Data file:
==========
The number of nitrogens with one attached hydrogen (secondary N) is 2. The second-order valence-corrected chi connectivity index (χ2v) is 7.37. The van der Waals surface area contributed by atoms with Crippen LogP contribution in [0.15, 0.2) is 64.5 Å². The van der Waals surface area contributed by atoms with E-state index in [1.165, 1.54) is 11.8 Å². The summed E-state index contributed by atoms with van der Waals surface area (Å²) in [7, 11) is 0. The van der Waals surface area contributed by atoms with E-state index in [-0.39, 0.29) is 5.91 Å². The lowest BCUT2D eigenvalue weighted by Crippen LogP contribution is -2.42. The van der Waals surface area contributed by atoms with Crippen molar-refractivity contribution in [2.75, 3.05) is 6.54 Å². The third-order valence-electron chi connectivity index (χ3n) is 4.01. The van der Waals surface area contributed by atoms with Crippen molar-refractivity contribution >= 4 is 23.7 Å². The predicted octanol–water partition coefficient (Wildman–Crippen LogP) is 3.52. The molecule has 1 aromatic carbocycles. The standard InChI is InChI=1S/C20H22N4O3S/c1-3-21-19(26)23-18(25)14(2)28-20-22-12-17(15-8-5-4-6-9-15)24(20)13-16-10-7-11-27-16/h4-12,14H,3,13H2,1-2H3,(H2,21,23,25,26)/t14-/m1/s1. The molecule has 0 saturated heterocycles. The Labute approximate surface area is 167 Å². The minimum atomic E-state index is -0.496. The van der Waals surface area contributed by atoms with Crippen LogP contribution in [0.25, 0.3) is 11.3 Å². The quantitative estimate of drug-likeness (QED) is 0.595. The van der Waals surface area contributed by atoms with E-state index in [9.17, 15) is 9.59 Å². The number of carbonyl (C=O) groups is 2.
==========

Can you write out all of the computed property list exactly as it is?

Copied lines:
The number of nitrogens with one attached hydrogen (secondary N) is 2. The second-order valence-corrected chi connectivity index (χ2v) is 7.37. The van der Waals surface area contributed by atoms with Crippen LogP contribution in [0.15, 0.2) is 64.5 Å². The van der Waals surface area contributed by atoms with E-state index in [1.165, 1.54) is 11.8 Å². The summed E-state index contributed by atoms with van der Waals surface area (Å²) in [7, 11) is 0. The van der Waals surface area contributed by atoms with E-state index in [-0.39, 0.29) is 5.91 Å². The lowest BCUT2D eigenvalue weighted by Crippen LogP contribution is -2.42. The van der Waals surface area contributed by atoms with Crippen molar-refractivity contribution in [2.75, 3.05) is 6.54 Å². The third-order valence-electron chi connectivity index (χ3n) is 4.01. The van der Waals surface area contributed by atoms with Crippen molar-refractivity contribution >= 4 is 23.7 Å². The predicted octanol–water partition coefficient (Wildman–Crippen LogP) is 3.52. The molecule has 1 aromatic carbocycles. The standard InChI is InChI=1S/C20H22N4O3S/c1-3-21-19(26)23-18(25)14(2)28-20-22-12-17(15-8-5-4-6-9-15)24(20)13-16-10-7-11-27-16/h4-12,14H,3,13H2,1-2H3,(H2,21,23,25,26)/t14-/m1/s1. The molecule has 0 saturated heterocycles. The Labute approximate surface area is 167 Å². The minimum atomic E-state index is -0.496. The van der Waals surface area contributed by atoms with Crippen LogP contribution in [0.25, 0.3) is 11.3 Å². The quantitative estimate of drug-likeness (QED) is 0.595. The van der Waals surface area contributed by atoms with E-state index in [9.17, 15) is 9.59 Å². The number of carbonyl (C=O) groups is 2.